New oral medication halts blindness in AIDS patients

April 24, 2002

A viral infection that robs AIDS patients of their sight can now be fought with a drug in pill form, allowing patients a better quality of life, say the authors of a recent paper in The New England Journal of Medicine.

Prior to this research, physicians treated the infection cytomegalovirus (CMV) retinitis with a drug called ganciclovir, which was only available intravenously. "Patients had permanent catheters - akin to intravenous lines - inserted into the large veins in the chest," says Dr. Sharon Walmsley of the University of Toronto's medicine department and a senior scientist at the University Health Network (Toronto General Hospital). "They had to self-administer the drug (or with the help of a nurse or other person) once or twice a day for the rest of their lives. It was very inconvenient, made working or travel difficult and patients were prone to infections of the lines resulting in blood infection. Also, patient privacy was compromised as anyone who saw the line immediately knew they were ill."

In clinical trials with 160 AIDS patients, the international team of researchers found the pills, called valganciclovir, to be as effective as the traditional intravenous treatment.

CMV retinitis is the leading cause of blindness among patients in the late stages of AIDS. While the infection originates from a germ or virus to which most people have been exposed, it lies dormant in the general population. However, if a person's immune system is damaged - as in the case of HIV or transplant patients - the virus can reactivate. The incidence of blindness caused by CMV retinitis has dropped considerably, largely due to better HIV treatments. Other investigators are now examining whether the pills are as effective in transplant patients. The research was funded by Roche Pharmaceuticals.
CONTACT: Dr. Sharon Walmsley, Department of Medicine, 204-942-0551 (from April 24 to 28) or 416-340-3871 (from April 29), or Janet Wong, U of T public affairs, 416-978-5949,

University of Toronto

Related HIV Articles from Brightsurf:

BEAT-HIV Delaney collaboratory issues recommendations measuring persistent HIV reservoirs
Spearheaded by Wistar scientists, top worldwide HIV researchers from the BEAT-HIV Martin Delaney Collaboratory to Cure HIV-1 Infection by Combination Immunotherapy (BEAT-HIV Collaboratory) compiled the first comprehensive set of recommendations on how to best measure the size of persistent HIV reservoirs during cure-directed clinical studies.

The Lancet HIV: Study suggests a second patient has been cured of HIV
A study of the second HIV patient to undergo successful stem cell transplantation from donors with a HIV-resistant gene, finds that there was no active viral infection in the patient's blood 30 months after they stopped anti-retroviral therapy, according to a case report published in The Lancet HIV journal and presented at CROI (Conference on Retroviruses and Opportunistic Infections).

Children with HIV score below HIV-negative peers in cognitive, motor function tests
Children who acquired HIV in utero or during birth or breastfeeding did not perform as well as their peers who do not have HIV on tests measuring cognitive ability, motor function and attention, according to a report published online today in Clinical Infectious Diseases.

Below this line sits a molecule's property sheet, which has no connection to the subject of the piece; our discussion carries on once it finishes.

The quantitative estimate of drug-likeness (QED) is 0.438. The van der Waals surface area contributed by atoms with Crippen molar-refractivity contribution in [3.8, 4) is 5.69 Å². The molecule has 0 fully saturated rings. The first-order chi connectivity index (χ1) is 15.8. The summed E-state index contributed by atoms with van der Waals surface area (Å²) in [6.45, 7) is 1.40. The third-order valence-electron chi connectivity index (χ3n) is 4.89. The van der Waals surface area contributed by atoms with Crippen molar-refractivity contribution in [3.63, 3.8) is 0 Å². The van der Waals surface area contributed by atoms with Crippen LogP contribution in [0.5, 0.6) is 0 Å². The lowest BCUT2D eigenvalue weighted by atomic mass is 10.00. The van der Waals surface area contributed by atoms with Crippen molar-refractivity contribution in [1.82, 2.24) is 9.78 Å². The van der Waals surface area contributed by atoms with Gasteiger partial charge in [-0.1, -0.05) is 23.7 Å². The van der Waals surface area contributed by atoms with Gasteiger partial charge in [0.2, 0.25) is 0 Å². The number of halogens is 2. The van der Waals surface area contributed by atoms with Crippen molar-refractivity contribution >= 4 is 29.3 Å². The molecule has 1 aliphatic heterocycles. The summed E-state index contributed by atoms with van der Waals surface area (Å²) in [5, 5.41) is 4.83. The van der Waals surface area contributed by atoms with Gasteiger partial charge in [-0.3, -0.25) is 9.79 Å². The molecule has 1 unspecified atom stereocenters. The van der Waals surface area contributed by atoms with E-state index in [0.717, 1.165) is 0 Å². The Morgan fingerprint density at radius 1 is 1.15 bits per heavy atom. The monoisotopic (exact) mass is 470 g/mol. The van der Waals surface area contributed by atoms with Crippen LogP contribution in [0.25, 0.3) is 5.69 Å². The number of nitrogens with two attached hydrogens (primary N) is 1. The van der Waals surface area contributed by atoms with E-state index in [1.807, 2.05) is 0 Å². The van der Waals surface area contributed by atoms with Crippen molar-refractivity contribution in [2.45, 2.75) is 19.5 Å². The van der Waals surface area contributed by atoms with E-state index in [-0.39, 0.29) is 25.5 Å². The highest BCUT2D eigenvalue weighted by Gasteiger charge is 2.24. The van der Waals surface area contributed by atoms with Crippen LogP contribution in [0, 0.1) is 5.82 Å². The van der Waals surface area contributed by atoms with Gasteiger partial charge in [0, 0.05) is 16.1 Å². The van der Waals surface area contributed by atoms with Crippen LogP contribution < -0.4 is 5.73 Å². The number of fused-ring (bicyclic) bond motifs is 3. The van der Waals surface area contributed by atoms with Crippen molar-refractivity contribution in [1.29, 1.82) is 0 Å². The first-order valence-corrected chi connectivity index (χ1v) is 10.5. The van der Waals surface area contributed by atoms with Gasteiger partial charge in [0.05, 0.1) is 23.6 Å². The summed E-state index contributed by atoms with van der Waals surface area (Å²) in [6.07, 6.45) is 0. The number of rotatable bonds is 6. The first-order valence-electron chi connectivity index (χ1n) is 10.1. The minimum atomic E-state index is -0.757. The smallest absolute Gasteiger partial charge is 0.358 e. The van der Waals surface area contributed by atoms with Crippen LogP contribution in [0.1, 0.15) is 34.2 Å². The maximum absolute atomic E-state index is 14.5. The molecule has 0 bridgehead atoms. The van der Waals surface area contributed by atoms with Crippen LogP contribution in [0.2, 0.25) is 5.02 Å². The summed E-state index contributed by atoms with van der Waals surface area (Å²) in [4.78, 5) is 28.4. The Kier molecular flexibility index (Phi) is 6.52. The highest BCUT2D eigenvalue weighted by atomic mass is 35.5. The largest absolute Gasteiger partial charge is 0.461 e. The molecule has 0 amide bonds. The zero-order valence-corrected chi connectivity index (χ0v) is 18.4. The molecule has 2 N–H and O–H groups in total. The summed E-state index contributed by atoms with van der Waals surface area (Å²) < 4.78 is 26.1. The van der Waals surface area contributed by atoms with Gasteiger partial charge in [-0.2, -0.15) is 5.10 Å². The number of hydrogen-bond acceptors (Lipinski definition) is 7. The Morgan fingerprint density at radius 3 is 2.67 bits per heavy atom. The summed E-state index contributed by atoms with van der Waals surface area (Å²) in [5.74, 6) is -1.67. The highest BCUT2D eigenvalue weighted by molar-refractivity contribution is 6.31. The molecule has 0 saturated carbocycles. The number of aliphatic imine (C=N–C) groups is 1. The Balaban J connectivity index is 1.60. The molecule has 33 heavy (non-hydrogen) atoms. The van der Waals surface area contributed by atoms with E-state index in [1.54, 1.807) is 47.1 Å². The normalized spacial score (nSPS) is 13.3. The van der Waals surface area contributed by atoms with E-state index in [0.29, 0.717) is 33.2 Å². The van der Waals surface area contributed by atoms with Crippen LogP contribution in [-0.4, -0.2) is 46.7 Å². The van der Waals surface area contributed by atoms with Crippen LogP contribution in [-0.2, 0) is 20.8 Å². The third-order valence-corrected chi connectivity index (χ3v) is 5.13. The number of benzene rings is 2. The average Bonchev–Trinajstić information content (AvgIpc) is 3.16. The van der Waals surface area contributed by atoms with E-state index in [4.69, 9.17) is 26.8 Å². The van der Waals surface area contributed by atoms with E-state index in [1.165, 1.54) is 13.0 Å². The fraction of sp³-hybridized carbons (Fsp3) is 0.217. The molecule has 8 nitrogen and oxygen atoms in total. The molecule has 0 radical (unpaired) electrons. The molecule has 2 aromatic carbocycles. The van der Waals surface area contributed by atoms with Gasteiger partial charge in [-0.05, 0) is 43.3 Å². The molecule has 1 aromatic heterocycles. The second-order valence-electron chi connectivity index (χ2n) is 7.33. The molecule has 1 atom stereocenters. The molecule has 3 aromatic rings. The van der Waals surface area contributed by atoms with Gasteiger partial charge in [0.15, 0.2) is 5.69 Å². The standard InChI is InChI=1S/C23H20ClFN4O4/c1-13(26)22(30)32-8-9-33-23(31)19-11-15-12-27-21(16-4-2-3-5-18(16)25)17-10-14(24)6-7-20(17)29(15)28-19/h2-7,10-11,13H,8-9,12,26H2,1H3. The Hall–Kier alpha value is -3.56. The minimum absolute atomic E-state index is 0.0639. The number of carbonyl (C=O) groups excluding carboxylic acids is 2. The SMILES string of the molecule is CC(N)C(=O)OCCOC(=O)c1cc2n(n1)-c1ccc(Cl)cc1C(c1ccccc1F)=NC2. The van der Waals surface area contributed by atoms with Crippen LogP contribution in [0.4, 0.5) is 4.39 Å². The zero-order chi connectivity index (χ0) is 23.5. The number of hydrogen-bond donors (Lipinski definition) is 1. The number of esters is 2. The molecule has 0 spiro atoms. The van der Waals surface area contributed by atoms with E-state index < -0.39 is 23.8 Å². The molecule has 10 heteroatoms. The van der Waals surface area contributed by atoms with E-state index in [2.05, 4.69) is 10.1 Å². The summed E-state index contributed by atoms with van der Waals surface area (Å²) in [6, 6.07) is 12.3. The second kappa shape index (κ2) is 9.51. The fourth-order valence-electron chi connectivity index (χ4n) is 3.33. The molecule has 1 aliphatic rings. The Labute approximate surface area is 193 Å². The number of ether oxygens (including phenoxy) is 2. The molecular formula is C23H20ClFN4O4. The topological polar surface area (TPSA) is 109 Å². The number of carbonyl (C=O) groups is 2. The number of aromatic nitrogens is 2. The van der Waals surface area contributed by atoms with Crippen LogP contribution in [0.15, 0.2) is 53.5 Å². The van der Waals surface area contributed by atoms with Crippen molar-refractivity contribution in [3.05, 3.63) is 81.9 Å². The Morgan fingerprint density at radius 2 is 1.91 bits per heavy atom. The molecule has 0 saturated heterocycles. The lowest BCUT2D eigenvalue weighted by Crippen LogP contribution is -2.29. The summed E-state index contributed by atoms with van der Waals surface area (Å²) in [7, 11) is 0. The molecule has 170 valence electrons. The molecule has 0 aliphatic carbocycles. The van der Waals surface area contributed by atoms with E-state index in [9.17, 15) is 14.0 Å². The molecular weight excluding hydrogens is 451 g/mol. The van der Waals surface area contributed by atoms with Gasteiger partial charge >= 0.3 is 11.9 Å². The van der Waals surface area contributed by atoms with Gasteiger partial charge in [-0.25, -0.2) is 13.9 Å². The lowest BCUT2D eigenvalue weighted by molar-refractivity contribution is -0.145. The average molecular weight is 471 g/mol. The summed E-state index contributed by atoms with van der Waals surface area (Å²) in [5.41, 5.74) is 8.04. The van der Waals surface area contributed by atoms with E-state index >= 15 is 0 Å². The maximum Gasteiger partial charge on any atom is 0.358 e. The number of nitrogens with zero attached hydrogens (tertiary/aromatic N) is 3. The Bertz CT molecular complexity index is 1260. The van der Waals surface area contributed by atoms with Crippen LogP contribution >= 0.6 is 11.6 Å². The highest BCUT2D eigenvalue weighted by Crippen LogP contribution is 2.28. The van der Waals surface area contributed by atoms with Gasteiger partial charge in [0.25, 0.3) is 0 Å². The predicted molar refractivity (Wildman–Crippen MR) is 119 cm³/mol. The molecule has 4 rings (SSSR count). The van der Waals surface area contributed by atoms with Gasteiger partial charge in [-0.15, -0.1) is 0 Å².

Efforts to end the HIV epidemic must not ignore people already living with HIV
Efforts to prevent new HIV transmissions in the US must be accompanied by addressing HIV-associated comorbidities to improve the health of people already living with HIV, NIH experts assert in the third of a series of JAMA commentaries.

The Lancet HIV: Severe anti-LGBT legislations associated with lower testing and awareness of HIV in African countries
This first systematic review to investigate HIV testing, treatment and viral suppression in men who have sex with men in Africa finds that among the most recent studies (conducted after 2011) only half of men have been tested for HIV in the past 12 months.

The Lancet HIV: Tenfold increase in number of adolescents on HIV treatment in South Africa since 2010, but many still untreated
A new study of more than 700,000 one to 19-year olds being treated for HIV infection suggests a ten-fold increase in the number of adolescents aged 15 to 19 receiving HIV treatment in South Africa, according to results published in The Lancet HIV journal.

Starting HIV treatment in ERs may be key to ending HIV spread worldwide
In a follow-up study conducted in South Africa, Johns Hopkins Medicine researchers say they have evidence that hospital emergency departments (EDs) worldwide may be key strategic settings for curbing the spread of HIV infections in hard-to-reach populations if the EDs jump-start treatment and case management as well as diagnosis of the disease.

NIH HIV experts prioritize research to achieve sustained ART-free HIV remission
Achieving sustained remission of HIV without life-long antiretroviral therapy (ART) is a top HIV research priority, according to a new commentary in JAMA by experts at the National Institute of Allergy and Infectious Diseases (NIAID), part of the National Institutes of Health.

The Lancet HIV: PrEP implementation is associated with a rapid decline in new HIV infections
Study from Australia is the first to evaluate a population-level roll-out of pre-exposure prophylaxis (PrEP) in men who have sex with men.

Researchers date 'hibernating' HIV strains, advancing BC's leadership in HIV cure research
Researchers have developed a novel way for dating 'hibernating' HIV strains, in an advancement for HIV cure research.

Read More: HIV News and HIV Current Events is a participant in the Amazon Services LLC Associates Program, an affiliate advertising program designed to provide a means for sites to earn advertising fees by advertising and linking to